He received the prize at a dinner at the Tate Gallery last night. The 30-year-old artist, who describes himself as a film-maker, beat a shortlist that included Tracey Emin, the twins Jane and Louise Wilson and Steven Pippin. Even for a prize that courts controversy, this year's has proved particularly provocative, and in a way the Tate Gallery and its director, Sir Nicholas Serota, will not have appreciated. First, two people jumped on Emin's bed exhibit and had a pillow fight as a piece of protest art.
Rather more seriously, Chris Smith, the Secretary of State for Culture, attacked the shortlist as "controversy for controversy's sake" and echoed the thoughts of many by adding that it too often failed to reflect painting and concentrated too much on videos and shock installations. Sir Nicholas, who is also chairman of the Turner judges, has not yet responded to this. Mr Smith was not at last night's prize-giving dinner.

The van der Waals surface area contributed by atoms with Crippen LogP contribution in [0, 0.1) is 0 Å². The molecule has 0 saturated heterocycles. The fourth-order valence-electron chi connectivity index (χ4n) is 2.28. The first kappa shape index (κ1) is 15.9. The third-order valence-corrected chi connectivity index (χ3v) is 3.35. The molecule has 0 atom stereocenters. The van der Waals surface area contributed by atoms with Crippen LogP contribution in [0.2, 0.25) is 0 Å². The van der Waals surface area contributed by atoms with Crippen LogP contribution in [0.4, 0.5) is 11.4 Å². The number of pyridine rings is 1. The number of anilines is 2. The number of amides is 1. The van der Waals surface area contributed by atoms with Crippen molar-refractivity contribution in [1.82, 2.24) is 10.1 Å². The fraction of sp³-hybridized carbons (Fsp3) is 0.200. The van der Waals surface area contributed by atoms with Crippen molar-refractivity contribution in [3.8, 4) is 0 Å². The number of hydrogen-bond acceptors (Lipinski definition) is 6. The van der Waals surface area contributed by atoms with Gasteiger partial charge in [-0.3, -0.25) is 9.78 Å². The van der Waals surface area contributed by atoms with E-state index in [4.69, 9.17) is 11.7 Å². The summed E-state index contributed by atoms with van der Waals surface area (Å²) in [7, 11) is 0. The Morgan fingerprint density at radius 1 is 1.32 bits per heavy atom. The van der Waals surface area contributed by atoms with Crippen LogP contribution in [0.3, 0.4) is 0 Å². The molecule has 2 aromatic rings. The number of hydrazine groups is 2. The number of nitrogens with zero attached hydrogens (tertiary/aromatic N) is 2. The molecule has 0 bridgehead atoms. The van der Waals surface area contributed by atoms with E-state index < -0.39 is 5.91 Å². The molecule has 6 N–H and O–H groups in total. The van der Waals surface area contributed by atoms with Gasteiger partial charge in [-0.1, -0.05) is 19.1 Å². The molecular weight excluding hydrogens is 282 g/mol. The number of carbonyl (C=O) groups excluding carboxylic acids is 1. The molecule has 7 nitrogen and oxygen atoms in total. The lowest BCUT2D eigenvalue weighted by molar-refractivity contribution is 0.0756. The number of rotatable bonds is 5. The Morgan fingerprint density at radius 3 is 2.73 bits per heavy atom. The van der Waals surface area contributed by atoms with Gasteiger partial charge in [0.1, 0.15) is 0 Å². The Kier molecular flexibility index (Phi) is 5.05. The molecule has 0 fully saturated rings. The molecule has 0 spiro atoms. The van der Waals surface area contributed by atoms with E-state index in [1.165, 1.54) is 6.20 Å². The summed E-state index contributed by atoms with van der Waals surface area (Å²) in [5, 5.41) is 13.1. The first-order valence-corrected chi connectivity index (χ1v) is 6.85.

This year's shortlist certainly gave Mr Smith ammunition, in that it consisted entirely of videos and installations and photography, with not a painting in sight. Pippin transformed 12 laundry machines into cameras, Emin exhibited her unmade bed complete with emotional and physical debris. And the Wilsons made a film showing the interiors of two casinos.
McQueen was shortlisted for three video films. In awarding him the prize, the jury admired "the poetry and clarity of his vision" and his range. They were excited by his intellectual and technical evolution.
Tom Lubbock, page 5
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